Improve Your Ink Drawing with Hatching Techniques | Jen Dixon | Skillshare

Improve Your Ink Drawing with Hatching Techniques

Jen Dixon, Abstract and figurative artist, tutor.

Play Speed
  • 0.5x
  • 1x (Normal)
  • 1.25x
  • 1.5x
  • 2x
7 Lessons (15m)
    • 1. Introduction

      1:10
    • 2. Let's Talk About Hatching

      2:07
    • 3. Materials Needed

      3:58
    • 4. Project: Pen Personality

      2:56
    • 5. Project: Hatching Patchwork

      3:25
    • 6. Project: Taking It Further

      0:56
    • 7. Thank you

      0:24
119 students are watching this class

About This Class

6cb0ff3a

This is an introductory level class, in a bite-size format, to build skills through drills.

Improve Your Ink Drawing with Hatching Techniques is about creating confident lines with control to express unique tones or patterns in your drawings and illustrations. Although aimed at beginners, this class is useful for building skill or getting out of a rut at any level.
There are three projects in this class.

--> For a more advanced ink drawing class, have a look at my Ink Drawing Boot Camp: Build Killer Skills. <--

First, you'll create a Pen Personality reference sheet. Then, using a grid, you’ll practice linear hatching, crosshatching, and contour mark-making by creating a Hatching Patchwork. Finally, using your new, ink hatching confidence, experiment with layering lines and combining marks to create unique textures and effects, perhaps using mixed media.

9a5a2c2e

8802f248

Transcripts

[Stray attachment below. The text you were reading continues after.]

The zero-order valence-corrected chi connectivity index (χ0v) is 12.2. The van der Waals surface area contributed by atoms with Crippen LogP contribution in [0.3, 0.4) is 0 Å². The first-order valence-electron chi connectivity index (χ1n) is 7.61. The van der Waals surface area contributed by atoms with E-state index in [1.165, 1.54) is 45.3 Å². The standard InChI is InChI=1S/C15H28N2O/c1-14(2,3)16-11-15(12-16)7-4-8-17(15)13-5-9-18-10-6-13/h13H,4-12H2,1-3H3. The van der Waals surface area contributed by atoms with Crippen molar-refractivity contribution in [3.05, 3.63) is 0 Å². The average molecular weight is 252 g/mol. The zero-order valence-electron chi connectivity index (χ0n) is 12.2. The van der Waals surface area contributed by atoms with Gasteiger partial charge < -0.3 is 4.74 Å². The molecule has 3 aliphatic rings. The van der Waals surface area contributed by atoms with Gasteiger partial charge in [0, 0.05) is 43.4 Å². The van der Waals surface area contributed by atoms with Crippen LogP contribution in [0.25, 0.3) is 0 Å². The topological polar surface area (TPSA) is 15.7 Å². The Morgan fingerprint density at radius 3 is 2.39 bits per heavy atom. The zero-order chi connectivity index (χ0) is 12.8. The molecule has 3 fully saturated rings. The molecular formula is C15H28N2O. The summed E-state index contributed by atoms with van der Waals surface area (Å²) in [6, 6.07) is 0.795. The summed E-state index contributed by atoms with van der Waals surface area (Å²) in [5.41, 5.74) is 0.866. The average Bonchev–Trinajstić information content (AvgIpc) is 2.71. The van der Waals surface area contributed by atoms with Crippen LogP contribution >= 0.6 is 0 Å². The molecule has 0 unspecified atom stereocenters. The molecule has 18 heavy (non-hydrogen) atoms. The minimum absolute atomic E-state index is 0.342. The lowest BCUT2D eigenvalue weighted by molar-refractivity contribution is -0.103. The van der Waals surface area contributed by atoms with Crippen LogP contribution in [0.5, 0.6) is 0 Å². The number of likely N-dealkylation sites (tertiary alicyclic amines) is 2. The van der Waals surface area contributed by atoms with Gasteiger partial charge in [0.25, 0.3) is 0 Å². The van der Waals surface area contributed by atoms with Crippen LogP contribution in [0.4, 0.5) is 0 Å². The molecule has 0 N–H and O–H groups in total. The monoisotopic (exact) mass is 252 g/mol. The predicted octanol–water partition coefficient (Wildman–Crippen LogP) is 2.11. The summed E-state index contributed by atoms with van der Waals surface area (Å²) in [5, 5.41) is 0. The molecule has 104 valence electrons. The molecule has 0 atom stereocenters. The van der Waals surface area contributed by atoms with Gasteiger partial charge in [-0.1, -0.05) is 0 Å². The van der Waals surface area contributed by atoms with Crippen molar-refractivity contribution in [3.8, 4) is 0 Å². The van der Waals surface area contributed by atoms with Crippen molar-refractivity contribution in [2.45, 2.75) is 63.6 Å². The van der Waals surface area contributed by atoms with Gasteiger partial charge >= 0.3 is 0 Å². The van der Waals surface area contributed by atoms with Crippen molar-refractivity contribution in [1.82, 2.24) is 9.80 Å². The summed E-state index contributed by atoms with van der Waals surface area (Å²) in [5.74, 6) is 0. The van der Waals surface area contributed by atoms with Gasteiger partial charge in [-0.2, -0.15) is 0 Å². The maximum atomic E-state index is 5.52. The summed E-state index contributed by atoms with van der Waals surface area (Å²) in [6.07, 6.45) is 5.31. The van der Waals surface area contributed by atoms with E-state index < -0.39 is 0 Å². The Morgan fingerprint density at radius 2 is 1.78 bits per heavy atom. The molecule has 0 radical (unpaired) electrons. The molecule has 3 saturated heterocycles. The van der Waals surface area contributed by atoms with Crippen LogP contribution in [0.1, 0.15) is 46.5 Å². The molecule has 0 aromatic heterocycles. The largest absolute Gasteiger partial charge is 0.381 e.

1. Introduction: Hello, I'm Jen Dixon and welcome to, Improve Your Ink Drawing with Hatching Techniques. In this class, we'll focus on using pen and ink as a medium, however, hatching can be performed with pencil, paint, pastels, and numerous other materials. I myself work typically in a variety of styles but I love coming back to that uncluttered simplicity that you get with pen and ink, and it's especially useful if you want to sharpen your drawing skills. So, whether drawing a random doodle like design, or maybe even preparing an illustration for reproduction, it's hard to beat that crisp black line. So to build confidence with ink and it's inevitable permanence, we'll be drawing in a style called hatching. You'll build discipline through these exercises and own your skills for future drawings, and maybe even begin integrating it into experimental work. So join me on this project, show me your progress and let's have fun. 2. Let's Talk About Hatching: Hatching is a technique used to create areas of tone or shading by drawing closed parallel lines. You may already be familiar with crosshatching, which is hatching with another layer of line over it at an angle. Before color printing was readily available, illustrations for reproduction were given tonal qualities and dimension through hatching. It could be replicated in engraving, etching, woodcuts, and only needed black ink for the final print. Albert Durer used the technique extensively in his work between the 14 and 15 hundreds. In modern illustration, you may already be familiar with hatching masters, Maurice Sendak, Edward Gorey, and this wonderful book, The Story of Ferdinand, illustrated by Robert Lawson. There's a lovely textured feel to hatch drawings that is both complicated and wonderfully simple. Even if you're not creating a complex drawing, you can easily bring the elements of hatching into your everyday sketches, your line and wash, even your paintings and mixed media work. There are a few different basics to remember, but from there, you can get brilliantly creative. Let's explore three basic hatching marks. Linear hatching, simply hatching in parallel lines. They can be long, short or a mix, to break up tonal areas or indicate shapes and planes. Cross hatching, a layer of hatched lines drawn at an angle over an existing layer of hatched lines. Layering creates darker tones. Contoured hatching uses curved lines to imply more organic shapes and contours. 3. Materials Needed: You'll need a few basic materials to begin our class. For paper, I'll be using Bristol board in A4 size, which is very similar to US letter size. Or, you can also use Claire Fontaine's Paint'ON Multi Techniques which has a very similar surface to Bristol board, being that they're both very bright white and very smooth or in a pinch, you can use a quality Cartridge paper for now. However, I will mention that if you're going to use the Cartridge paper, the surface of Cartridge paper is much more porous and therefore, your ink runs a risk of bleeding into the paper fiber a little bit. If you're going to follow along with the exercises, you may find it a little less frustrating if using Cartridge paper, you go along with the exercises using a ballpoint pen or just a pencil. That way you don't risk having bleed into the fiber of the paper. Anything you do is great practice. So don't feel bad if all you've got is Cartridge paper or a sketch book for the time being. As far as market-making supplies, you're going to see me using things like the Mitsubishi uni pen, the Steadler Pigment liner, as well as the Stabilo point 88. The point 88 has become very popular as well as Stabilo 68 as well. Ever since the adult coloring book trend has really taken off. They are a good budget minded pen. They have a great point on them and they come in a variety of colors, not just black. So that might be a great way to get started with the pen and ink techniques that we're going to do today. These other pens are a little bit more expensive, a little more specialist, but they're very good and very light fast as well. Even the Uni pen tends to be water and fade proof. It's a pigment ink. Steadler is also waterproof and a pigment ink. So those are going to stand the test of time a little bit more than the Stabilos. The Stabilos are a little bit more cheap and cheery, but it's going to be a great way to get started. Other things that you might want are going to be a roller tape to hold down your paper, a bit of scratch paper to test your pens before you get onto the good paper. You're going to need a ruler and I have found a square, very handy. I know it's a triangle, but they call it a square. So I found that very handy for making the grid that we're going to make. So now that you've got all that in mind, I've added all the materials to a list in the downloadable PDF. Let's get started. You can see the difference in the way the Cartridge paper and the Bristol board behave when you apply pen to them. The Cartridge paper has a tooth to it, so that makes it more suitable for doing pencil work because it's got that tooth. The graphite sticks to it a little bit better and you get that lovely sort of sketch texture. Whereas Bristol board is much more suited to illustrators and people that are doing ink work. So the ink really just sort of glides against the surface rather than on the Cartridge. You can see it gets stuck and gets a little bit jagged on the tooth of the paper. It's just a difference in surface and as I said, if you want to try the exercises with Cartridge paper, by all means please do. But you may get better results if you're using maybe a ballpoint pen or a pencil on the Cartridge and then eventually try the Bristol board or something equally as smooth because you're going to find a real difference in the two. 4. Project: Pen Personality: If you're like me, you've already got a sizable stash of pens and keep collecting more. I think that's half the reason I became an artist, was to collect supplies. This first project is a bit of a warm-up with a very useful final result. Each pen makes a unique style of mark depending on the manufacturer. Creating a pen personality reference sheet will help you choose the right pen for the job without guesswork. So gather your pens from different companies, but limited to black and perhaps sepia. Use bristol board or the whitest smoothest paper you have. Line up your pens by manufacturer and put them in nib order from fine to broad. If a pen is not in top condition, omit it from this exercise, as you're creating a reference guide based on best condition materials. If you don't have every nib size, just go with what you have. Position your paper in portrait and imagine it as a two column layout. With each pen, draw freehand, a horizontal line for a few inches or about six centimeters using a neutral pressure. At the end of each line, write the nib size such as, 0.01 or a letter. Write the name of the pen above the line. If you have several nib sizes by the same manufacturer, you can skip writing the name for every one and just label the next new brand when you switch. Under the line, make a small patch of cross hatching about the size of your thumbnail, a squiggle, and some dots. This will give you a better idea at a glance what kind of marks that pen is capable of creating. Continue until you've sampled all of your pens. I tend to also put sepia pens in as a reference, because they're often used in sketch kits and can vary wildly as to the intensity of the brown. You can see the difference between the copic and the zig artist marker on the page before you. Basically, you can create a reference sheet for any pens that you have and if you'd like to create one for colors, you can make one in a similar way, but likely without as many example marks for each. Pen personality reference sheets are satisfying to create and give you a real sense of pen to pen, what each has to offer your work. Once you start making reference sheets, you might find yourself making them for a variety of your art supplies. I find my watercolor paints watch references very useful. Now that you have your pen personality sheet, let's move on to the next project. 5. Project: Hatching Patchwork: Welcome back. In this lesson, we'll be creating a hatching patchwork. The reason for this patchwork is to begin training your hand to make consistent controlled marks, that you can apply to any hand-drawn illustration you create. Be sure to take regular breaks because I promised this is harder than it looks. The first step is to build a framework for your hatching practice. Using a sharp pencil, create a grid in thin lines, with space between columns and rows on a sheet of Bristol. I've made three centimeter squares with one centimeter spaces in between. For US measurements, keep the squares only a little over an inch each. This is important. Stay small. The number of rows or columns isn't actually all that important, just fill your page. For the first row of squares, focus on a 45 degree hatched line. Resist the urge to start from the middle, but instead, begin to train yourself to stay consistent throughout the entire square, top to bottom. An important note before continuing. Pulling a line towards you, will always be easier and smoother than pushing a line away. So whenever possible, draw towards yourself. Continue this practice across the whole row of squares. I've increased the speed of the video in places, so feel free to pause it until you've caught up. If your lines drift and spaces vary in between, this is normal. Just try slowing down slightly and don't forget to breathe. Also try to avoid corrections, as they will look obvious, and less appealing visually than inconsistencies. Row 2 should be vertical lines top to bottom edge. Continue across the row. Row 3 should be 45 degrees in the direction opposite to the first row. Resist turning your paper to make this easier. You're training your hand and some movements will feel new. Row 4 is to practice contoured hatching. These are often the most difficult and will likely be drawn a little further apart. Practice the whole row. Row 5 should practice contoured hatching in a different direction. As with the 45 degree marks, try to avoid turning the paper to make this easier. Train your hand to accept new ways to draw. After completing the patchwork, return to the first row, second column. Cross hatch the square using an opposing 45 degree mark. Work your way down the column, applying an opposite mark over each to achieve crosshatching. You have several columns left, so try altering the angles slightly to achieve different patterns and tones. Leave the first column alone as a reference. I've created the same hatching patchwork in color to see what blended color effects I can create. Try it if you have the pens for it. Laboring three or more colors can create amazing results. 6. Project: Taking It Further: Now that you're comfortable and confident with your hatching, let's take those marks into new territory. Begin experimenting with mixed media. Using watercolors, paint a few practice images, and try layering hatching over, or take a sketchbook out and combine these techniques to rapidly capture a scene. Try combining dot work and hatching. It can be very satisfying to create new and unexpected textures. Explore colored inks. As with any drawing skill, practice will keep you sharp and you'll be prepared to add just the right mark to your work, whenever you need it. For this project, experiment. Show how you're bringing your skilled hatching into your art. 7. Thank you: Thank you for joining my class, improve your ink drawing with hatching techniques. I hope you've enjoyed the projects and have felt your confidence grow by improving your pen work. I look forward to seeing your projects and your experiments, so don't forget to upload them. Have a great day.